I gave up smoking on October 2nd, 2001. I tried everything patch, gum, pills. Nothing worked. When I quit I didn't set out that day to quit. I was getting out of the car and lit up a cigarette, took a drag. It didn't taste right. I threw it on the ground and put it out ad three away a whole pack of cigarettes. I believe the only way to quit is to just stop. There is no magic or special crutch you can use to stop. If you stop for any other reason but the fact you want to stop. Not stop for someone else. Not stop for a medical issue. I mean you just have to be tired. I was so sick of smoking that I didn't even have a withdraw. I knew I was done. Now I hate it. I don't want to be around it. Well all I can say is good luck. Just stop you will never regret it.
    12randall responded:
    wish i did i am trying to stop smoking also i got patches but i am afraid to use them i have heard some bad things about them i have not tried chantex heard bad things about it so i guess we will just have to have some strong willpower i think a lot of it is mental anyway but if you come up with anything please let me know and i will do the same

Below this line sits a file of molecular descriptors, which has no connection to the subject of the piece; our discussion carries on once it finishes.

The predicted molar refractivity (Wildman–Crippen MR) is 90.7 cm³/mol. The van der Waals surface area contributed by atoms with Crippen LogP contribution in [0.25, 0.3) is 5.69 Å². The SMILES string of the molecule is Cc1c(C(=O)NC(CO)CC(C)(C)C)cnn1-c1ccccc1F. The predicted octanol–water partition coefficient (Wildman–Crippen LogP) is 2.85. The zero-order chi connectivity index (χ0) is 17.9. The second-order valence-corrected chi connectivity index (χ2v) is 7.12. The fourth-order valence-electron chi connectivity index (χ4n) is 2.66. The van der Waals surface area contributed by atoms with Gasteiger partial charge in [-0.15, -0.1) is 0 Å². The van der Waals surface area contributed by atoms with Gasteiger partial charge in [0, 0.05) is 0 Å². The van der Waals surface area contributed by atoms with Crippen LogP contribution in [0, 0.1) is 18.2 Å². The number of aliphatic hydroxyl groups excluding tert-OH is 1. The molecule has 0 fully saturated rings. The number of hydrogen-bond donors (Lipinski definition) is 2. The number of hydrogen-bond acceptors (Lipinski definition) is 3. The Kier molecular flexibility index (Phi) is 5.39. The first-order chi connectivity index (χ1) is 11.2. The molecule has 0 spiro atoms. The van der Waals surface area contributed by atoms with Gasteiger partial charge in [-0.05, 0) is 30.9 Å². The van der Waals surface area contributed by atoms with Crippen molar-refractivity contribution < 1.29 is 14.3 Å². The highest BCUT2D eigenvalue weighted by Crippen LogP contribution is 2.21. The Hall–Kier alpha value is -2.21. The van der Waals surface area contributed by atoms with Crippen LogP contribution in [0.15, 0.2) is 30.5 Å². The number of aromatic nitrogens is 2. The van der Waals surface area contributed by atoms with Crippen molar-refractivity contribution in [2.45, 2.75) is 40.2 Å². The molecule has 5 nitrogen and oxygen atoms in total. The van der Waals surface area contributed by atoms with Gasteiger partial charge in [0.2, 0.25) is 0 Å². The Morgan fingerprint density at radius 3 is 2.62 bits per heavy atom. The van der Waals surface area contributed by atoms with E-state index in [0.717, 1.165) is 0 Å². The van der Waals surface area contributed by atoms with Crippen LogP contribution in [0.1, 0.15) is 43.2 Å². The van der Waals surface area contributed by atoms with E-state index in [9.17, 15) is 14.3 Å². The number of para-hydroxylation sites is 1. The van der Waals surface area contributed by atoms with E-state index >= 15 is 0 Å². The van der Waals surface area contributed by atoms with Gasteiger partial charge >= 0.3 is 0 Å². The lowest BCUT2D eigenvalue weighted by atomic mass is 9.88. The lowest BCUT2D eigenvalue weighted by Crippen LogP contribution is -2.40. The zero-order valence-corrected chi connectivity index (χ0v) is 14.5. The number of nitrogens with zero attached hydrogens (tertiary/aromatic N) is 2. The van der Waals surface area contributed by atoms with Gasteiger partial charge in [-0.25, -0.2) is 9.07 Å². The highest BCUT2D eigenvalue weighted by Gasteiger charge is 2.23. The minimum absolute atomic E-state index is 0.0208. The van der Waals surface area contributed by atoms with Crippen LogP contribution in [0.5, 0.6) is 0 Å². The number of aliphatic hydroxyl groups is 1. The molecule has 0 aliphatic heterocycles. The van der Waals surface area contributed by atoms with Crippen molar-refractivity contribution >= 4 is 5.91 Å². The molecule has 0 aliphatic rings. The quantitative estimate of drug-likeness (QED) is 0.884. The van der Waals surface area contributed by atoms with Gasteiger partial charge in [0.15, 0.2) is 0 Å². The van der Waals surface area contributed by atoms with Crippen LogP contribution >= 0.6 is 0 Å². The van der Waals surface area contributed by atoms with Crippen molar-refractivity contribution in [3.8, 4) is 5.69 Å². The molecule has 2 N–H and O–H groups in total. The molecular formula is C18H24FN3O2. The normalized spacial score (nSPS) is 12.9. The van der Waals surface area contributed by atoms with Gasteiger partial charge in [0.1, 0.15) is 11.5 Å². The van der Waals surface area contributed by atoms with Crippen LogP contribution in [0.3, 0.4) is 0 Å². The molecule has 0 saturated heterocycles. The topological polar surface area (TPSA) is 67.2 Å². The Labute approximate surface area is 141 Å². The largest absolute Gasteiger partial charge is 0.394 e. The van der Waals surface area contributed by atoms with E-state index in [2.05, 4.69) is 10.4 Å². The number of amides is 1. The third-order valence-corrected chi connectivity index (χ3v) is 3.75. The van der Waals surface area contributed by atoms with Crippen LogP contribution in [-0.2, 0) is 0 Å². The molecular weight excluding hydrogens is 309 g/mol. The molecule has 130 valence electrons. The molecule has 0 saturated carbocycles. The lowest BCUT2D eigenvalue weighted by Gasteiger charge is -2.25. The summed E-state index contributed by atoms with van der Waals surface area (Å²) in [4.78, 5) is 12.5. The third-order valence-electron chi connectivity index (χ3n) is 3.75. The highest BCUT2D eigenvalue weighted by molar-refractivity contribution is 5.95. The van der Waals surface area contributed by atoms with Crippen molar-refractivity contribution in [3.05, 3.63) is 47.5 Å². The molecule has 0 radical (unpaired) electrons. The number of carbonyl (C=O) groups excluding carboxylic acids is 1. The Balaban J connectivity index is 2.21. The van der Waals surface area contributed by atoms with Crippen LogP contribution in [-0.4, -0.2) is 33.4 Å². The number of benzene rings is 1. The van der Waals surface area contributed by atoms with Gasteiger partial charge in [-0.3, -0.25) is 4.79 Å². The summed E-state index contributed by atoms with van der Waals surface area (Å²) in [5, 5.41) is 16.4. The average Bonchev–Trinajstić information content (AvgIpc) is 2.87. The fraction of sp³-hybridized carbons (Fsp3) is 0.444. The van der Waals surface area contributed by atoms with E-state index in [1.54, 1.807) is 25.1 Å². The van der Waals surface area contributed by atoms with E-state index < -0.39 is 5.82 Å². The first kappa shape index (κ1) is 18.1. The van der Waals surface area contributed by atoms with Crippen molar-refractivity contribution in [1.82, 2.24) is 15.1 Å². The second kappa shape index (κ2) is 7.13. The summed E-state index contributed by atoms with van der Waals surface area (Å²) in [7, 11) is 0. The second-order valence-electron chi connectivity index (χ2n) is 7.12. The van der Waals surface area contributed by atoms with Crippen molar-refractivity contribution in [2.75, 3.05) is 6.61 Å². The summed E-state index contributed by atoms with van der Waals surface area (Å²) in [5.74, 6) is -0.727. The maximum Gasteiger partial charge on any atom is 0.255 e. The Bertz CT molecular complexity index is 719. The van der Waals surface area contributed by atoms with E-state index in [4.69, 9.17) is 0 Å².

moeman0705 replied to 12randall's response:
    As a birthday gift to myself, I quit smoking Aug. 1st. I'm using the patch. I'm having a little difficulty with cravings. I thought they would be a lot worse than they actually are, but I also want to eat everything in the house.... Normally I would but I'm getting married next month and have a dress I'd like to be able to wear. I quit once before for 23 days. Doesn't seem like a lot but for me, a 20 year 1 pack per day or more depending, it was proof to myself that I could quit if I really wanted to. And I decided that I wanted to enjoy my life, my kids and my soon to be husband for as long as possible. Smoking took away my breath, my energy and at times my self worth. I hate feeling chained to something like I have no choice ... and I think we always have a choice! It's making a good choice that I usually don't do lol. I think the real challenge now for me is staying quit!! I try to stay busy or focused on something so that bordem doesn't set in and convince me I can smoke just 1 ... which is how I feel off the wagon last time. What a fool I was!! Anyway, I'm just trying to do something different to help myself in any way I can to stay on this path. I hope my rant made sense and helps you in your quest. Good Luck!!